Natchitoches, LA (KMSS) — Singer Wendy Colonna will hold an album release concert at Northwestern State University Saturday, Oct. 12 at 7:30 p.m. at the Collins Pavilion near the Athletic Fieldhouse. Admission is by donation. Students are admitted free.
Colonna, an alumna of the Louisiana Scholars’ College, is touring to promote her new CD “Nectar.” The process that led to the CD started at NSU where an ecology class
sparked a fascination with pollination and bees. She said “Nectar” honors “the insight and perspective this gave her to observe the magic and miracles of life on planet earth.”
Colonna’s career began to take shape while at Northwestern State. She and Hannah Vincent formed a popular duo, Wendy and Hannah, that performed around the Natchitoches area.
“I knew Hannah through some mutual friends. We just met one day with our guitars on a friend's porch and the rest is history,” said Colonna. “We were both starting to write songs and our harmonies were amazing to begin with. We knew a lot of the old hippie songs and just built a repertoire from those and expanded into other covers. All the while we were both writing new songs and when she moved to Natchitoches, we fell into step gigging.”
A producer discovered Wendy and Hannah and recorded the duo live which quickly led to other opportunities.
“We were asked to do that live recording and then right after the gig was over, the guy who owned the studio took us into his office and offered us a record deal with a hefty advance,” said Colonna. “We were astounded. We took the deal, but later parted ways and both did separate albums. That was sort of the beginning for me.”
Colonna has lived in Austin since 2000 as her career has blossomed. She was named the “Best Singer Songwriter in Austin” by the Austin American-Statesman and was the winner of multiple songwriting contests including Indiegirl, Int’l Acoustic Music Awards, 100% Music, Mid-Atlantic Songwriting Contest, Independent Music Songwriting Contest and International Acoustic Music Award. Colonna was grand prize winner in Famecast Talent Competition. She has been a National Association for Campus Activities (NACA) National Showcasing Artist. Additionally Colonna’s music has been featured in Central Texas Time Warner Cable ads and on John Platt’s “On Your Radar” series on WFUV, NYC. The City of Austin honored her by proclaiming April 26, 2012, “Wendy Colonna Day.”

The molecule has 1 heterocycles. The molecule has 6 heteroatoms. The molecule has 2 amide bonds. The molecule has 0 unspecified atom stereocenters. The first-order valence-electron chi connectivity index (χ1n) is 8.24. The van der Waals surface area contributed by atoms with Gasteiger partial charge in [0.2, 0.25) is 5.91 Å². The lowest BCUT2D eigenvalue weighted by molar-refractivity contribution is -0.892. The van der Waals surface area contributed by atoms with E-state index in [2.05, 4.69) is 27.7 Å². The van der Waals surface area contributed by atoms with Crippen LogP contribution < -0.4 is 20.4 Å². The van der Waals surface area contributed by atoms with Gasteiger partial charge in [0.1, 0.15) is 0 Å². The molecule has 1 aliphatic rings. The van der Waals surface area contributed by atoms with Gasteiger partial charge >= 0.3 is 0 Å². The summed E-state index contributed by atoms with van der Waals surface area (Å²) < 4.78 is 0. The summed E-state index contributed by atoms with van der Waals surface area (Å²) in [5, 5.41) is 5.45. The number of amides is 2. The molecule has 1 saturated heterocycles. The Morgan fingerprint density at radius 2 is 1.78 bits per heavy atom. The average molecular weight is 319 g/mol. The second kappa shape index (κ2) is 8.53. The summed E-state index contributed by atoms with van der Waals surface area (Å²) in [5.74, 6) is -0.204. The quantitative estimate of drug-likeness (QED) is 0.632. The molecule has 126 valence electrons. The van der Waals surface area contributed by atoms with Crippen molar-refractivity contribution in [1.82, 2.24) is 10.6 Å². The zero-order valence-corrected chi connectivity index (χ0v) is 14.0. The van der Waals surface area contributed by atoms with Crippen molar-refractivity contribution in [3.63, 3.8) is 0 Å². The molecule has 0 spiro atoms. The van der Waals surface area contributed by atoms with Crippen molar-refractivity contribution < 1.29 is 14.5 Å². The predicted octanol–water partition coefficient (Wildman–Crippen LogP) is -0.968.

“I had always loved Austin as a teen and enjoyed visiting and where New Orleans’ energy is a bit dark, Austin is a little lighter. It felt more possible,” said Colonna. “I had already lived in Natchitoches and Europe by then and there were lots of ghosts everywhere. I guess I was ready for the surprises that came with a city that felt like it was thriving and thrilling and still musical and diverse.
“Since I've lived here, I've been integrated in the musical community. I've worked with some of Austin's finest musicians and producers and have even produced several charity events benefitting the community here.”
Colonna has released five studio albums plus a live album. She can hear how she has evolved as a musician when listening to earlier albums.
“I listen to the old recordings and hear a girl who was writing beautiful poetry but was nervous about sharing it,” said Colonna. “My range has improved, my songwriting has become so much simpler. I try to write as little as possible to take someone to a place, a story, an emotion. I'm older. I have become less jaded for sure. It's funny to hear those old songs. They are so hopeless and heavy. As much as life has taken a whack at me over the years, I end up lighter and clearly more focused on capturing the richness of the moment without all that angst that comes with being young and fearing and desiring the experiences that shape us as people.”
Colonna said the Scholars’ College played a major role in shaping her career.
“Scholars' was one of the best things that ever happened to me, hands down,” said Colonna. “Reading a million books, discussing, learning so much about context, seeing how everything is interconnected, being ripped apart as a writer. There is nothing that has informed my abilities as a writer like Scholars'.”
And Colonna has maintained the ties she developed in Natchitoches.
“I still stay connected to as many of my professors and Scholars' and Natchitoches peers as I can,” said Colonna. “There's something about that town that's a little lost to time and there's something about getting a bunch of very human brilliant kids together and feeding them and stretching them to their limits. I don't exactly know what it did but Natchitoches and Scholars' are among my favorite parts of life and it's been a rich life.”
For more information on Colonna, go to wendycolonna.com.